Vulnerabilities to corruption 

The United States (US) Department of State’s 2022 Investment Climate Statement on The Bahamas once again shines a light on the slack systems that leave the door open for corruption.

This remains the case even after the election of a new administration last September.

The report observes that laws to combat corruption by public officials have been inconsistently applied.

It notes there was limited enforcement of conflicts of interest related to government contracts and isolated reports of officials engaging in corrupt practices, including accepting small-scale “bribes of convenience”.

“The political system is plagued by reports of corruption, including allegations directing contracts to political supporters and providing favorable treatment to wealthy or politically connected individuals,” the report states.

It notes that while the Public Disclosure Act requires senior public officials, including senators and members of Parliament, to declare their assets, income and liabilities, annually, for the 2021 deadline, the government gave extensions to all who were late to comply, but did not publish a summary of the individual declarations, and there was no independent verification of the information submitted.

The report points out that the campaign finance system remains largely unregulated with few safeguards against quid pro quo donations, creating a vulnerability to corruption and foreign influence.

Additionally, the investment climate statement notes, too, that the Public Procurement Act was enacted last September to overhaul the administration of government contracts and improve transparency and accountability, but most agencies with large procurement budgets do not utilize the existing e-procurement portal or registry.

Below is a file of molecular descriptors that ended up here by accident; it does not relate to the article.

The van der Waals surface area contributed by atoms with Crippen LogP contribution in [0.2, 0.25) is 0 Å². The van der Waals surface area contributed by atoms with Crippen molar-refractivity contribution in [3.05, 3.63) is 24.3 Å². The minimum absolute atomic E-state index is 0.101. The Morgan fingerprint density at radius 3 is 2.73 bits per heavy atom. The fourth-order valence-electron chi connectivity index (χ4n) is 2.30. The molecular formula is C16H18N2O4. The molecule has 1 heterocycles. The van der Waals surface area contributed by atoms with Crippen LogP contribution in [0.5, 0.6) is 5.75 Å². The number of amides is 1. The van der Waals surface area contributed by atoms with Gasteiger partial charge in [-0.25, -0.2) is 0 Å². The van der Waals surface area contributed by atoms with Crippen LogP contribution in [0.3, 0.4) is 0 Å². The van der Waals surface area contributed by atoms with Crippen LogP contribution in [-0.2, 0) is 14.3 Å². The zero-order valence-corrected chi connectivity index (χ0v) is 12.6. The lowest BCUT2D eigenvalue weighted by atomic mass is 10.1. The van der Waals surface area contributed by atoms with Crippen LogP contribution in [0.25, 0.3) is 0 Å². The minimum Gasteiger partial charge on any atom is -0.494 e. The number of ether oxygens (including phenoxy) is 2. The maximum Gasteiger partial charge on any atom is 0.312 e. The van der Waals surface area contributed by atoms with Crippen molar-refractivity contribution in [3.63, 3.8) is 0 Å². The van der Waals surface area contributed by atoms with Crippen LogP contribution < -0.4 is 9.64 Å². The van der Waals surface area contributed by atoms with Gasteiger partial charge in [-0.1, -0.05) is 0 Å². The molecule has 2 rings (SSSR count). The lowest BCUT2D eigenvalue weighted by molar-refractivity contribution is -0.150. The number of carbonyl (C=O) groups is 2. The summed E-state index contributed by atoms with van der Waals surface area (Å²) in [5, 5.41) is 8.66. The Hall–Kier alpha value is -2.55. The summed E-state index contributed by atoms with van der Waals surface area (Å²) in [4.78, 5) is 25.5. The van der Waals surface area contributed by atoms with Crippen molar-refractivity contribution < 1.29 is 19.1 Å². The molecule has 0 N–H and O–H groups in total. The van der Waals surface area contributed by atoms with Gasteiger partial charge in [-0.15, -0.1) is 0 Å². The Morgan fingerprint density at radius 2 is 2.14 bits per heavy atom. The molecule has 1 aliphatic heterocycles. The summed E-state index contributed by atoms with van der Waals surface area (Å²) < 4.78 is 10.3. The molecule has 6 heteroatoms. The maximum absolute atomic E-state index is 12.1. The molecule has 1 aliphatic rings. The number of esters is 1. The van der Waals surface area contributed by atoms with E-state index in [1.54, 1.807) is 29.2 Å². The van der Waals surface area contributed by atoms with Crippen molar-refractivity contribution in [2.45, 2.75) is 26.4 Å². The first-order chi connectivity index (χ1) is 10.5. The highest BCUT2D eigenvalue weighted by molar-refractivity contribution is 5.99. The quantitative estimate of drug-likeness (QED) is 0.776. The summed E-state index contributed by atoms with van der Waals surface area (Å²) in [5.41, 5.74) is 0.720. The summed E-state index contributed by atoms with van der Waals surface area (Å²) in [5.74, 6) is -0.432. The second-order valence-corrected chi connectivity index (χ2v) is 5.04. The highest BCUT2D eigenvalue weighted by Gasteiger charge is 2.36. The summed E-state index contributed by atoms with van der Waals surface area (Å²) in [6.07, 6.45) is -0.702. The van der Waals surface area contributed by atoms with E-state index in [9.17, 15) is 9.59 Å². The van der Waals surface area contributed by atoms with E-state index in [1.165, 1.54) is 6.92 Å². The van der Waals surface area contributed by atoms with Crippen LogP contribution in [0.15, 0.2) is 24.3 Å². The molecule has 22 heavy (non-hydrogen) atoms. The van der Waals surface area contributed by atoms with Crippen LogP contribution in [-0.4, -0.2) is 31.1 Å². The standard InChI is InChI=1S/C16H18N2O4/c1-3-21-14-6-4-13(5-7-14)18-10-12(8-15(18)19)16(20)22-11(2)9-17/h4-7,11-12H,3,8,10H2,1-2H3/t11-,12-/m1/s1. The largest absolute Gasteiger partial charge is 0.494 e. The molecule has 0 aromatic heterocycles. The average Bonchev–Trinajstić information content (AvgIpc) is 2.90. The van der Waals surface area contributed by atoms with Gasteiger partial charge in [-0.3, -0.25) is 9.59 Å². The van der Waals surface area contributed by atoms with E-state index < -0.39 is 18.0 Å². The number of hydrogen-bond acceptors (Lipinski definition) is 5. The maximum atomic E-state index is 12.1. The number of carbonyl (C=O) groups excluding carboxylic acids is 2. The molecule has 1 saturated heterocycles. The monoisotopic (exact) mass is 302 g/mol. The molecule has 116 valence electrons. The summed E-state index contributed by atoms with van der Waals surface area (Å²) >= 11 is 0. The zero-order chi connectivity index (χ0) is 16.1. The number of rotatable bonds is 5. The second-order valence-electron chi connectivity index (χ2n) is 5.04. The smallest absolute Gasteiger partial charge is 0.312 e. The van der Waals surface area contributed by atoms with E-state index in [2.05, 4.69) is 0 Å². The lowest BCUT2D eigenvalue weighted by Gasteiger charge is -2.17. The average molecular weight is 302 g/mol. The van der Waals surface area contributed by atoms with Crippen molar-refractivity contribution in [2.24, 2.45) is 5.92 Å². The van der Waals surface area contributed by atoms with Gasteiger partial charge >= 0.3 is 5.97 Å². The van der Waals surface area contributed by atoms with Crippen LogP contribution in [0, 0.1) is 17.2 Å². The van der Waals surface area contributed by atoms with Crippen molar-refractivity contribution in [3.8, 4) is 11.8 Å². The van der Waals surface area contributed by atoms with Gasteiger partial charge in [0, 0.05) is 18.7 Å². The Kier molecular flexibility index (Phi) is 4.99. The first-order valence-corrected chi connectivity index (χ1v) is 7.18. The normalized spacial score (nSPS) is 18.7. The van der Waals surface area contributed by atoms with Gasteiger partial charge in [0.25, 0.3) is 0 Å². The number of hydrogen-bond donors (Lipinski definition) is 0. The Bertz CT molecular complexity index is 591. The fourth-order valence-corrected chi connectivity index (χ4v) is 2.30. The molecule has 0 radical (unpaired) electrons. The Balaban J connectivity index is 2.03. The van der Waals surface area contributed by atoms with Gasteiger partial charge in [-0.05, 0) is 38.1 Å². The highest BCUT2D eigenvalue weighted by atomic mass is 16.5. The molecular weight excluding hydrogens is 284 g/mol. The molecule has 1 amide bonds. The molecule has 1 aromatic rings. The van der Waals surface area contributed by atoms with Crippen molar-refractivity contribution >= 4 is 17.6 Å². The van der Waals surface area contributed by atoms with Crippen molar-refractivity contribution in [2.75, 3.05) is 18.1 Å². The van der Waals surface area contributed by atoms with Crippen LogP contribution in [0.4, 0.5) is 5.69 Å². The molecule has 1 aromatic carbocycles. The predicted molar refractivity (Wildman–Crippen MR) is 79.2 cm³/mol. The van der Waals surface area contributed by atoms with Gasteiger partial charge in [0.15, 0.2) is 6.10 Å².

“US firms have identified corruption as an obstacle to FDI and have reported perceived corruption in government procurement and in the FDI approvals process,” the report states.

The Davis administration has said it will amend several laws, including the Public Procurement Act, but the report notes it has provided no timeline.

The Bahamas still lacks an Office of the Ombudsman and has not fully enacted its Freedom of Information Act (FOIA). Legislation to support an Integrity Commission and campaign finance legislation have also been delayed.

The investment climate report calls the absence of transparent investment procedures and legislation problematic.

The Bahamas, meanwhile, is increasingly viewed as corrupt; the country’s score in Transparency International’s Corruption Perception Index has dropped seven points since 2012.

Like the Minnis administration before it, the Davis administration committed to transparency and accountability and pledged to strengthen the legislative framework in this regard.

The former administration made very little headway.

It did pass the Public Procurement Bill toward the end of its term and enacted the law just two weeks before the general election.

It did introduce early in its term the Integrity Commission Bill and the Ombudsman Bill, but left those pieces of legislation on the shelf without any action whatsoever.

It was slow to move on FOIA’s enactment and failed to establish the promised ombudsman office. It also claimed it would bring campaign finance legislation to regulate money in campaigns.

The Progressive Liberal Party (PLP) administration has made pretty much identical pledges, though these matters are not priority items.

Prime Minister Philip Davis reiterated yesterday that his focus is on alleviating the suffering of Bahamians weighed down by high inflation. He was speaking in the context of promised changes to citizenship legislation, but it also suggests good governance bills are not now the focus.

If the Davis administration is serious about transparency and accountability, as the prime minister likes to claim, it would not wait until too late in its term to prioritize these bills.

Some of them — like campaign finance legislation — are likely to be politically dicey and controversial. 

While Davis has said a PLP administration would bring a campaign finance bill, we do not believe there exists any political will to introduce this kind of law.

Likewise, as we have repeatedly stated, there is no urgency to bring promised amendments to the Public Procurement Act, undoubtedly because it would upset the age-old system of political patronage.

There is also no great rush to amend the Public Disclosure Act as promised in the PLP’s “Blueprint for Change” because politicians are not anxious to pass legislation that would shed more light on their personal finances and establish a system to mandate greater integrity on their part.

Good governance laws are important tools in eliminating vulnerabilities to corruption. 

When will the Davis administration demonstrate it gets that?

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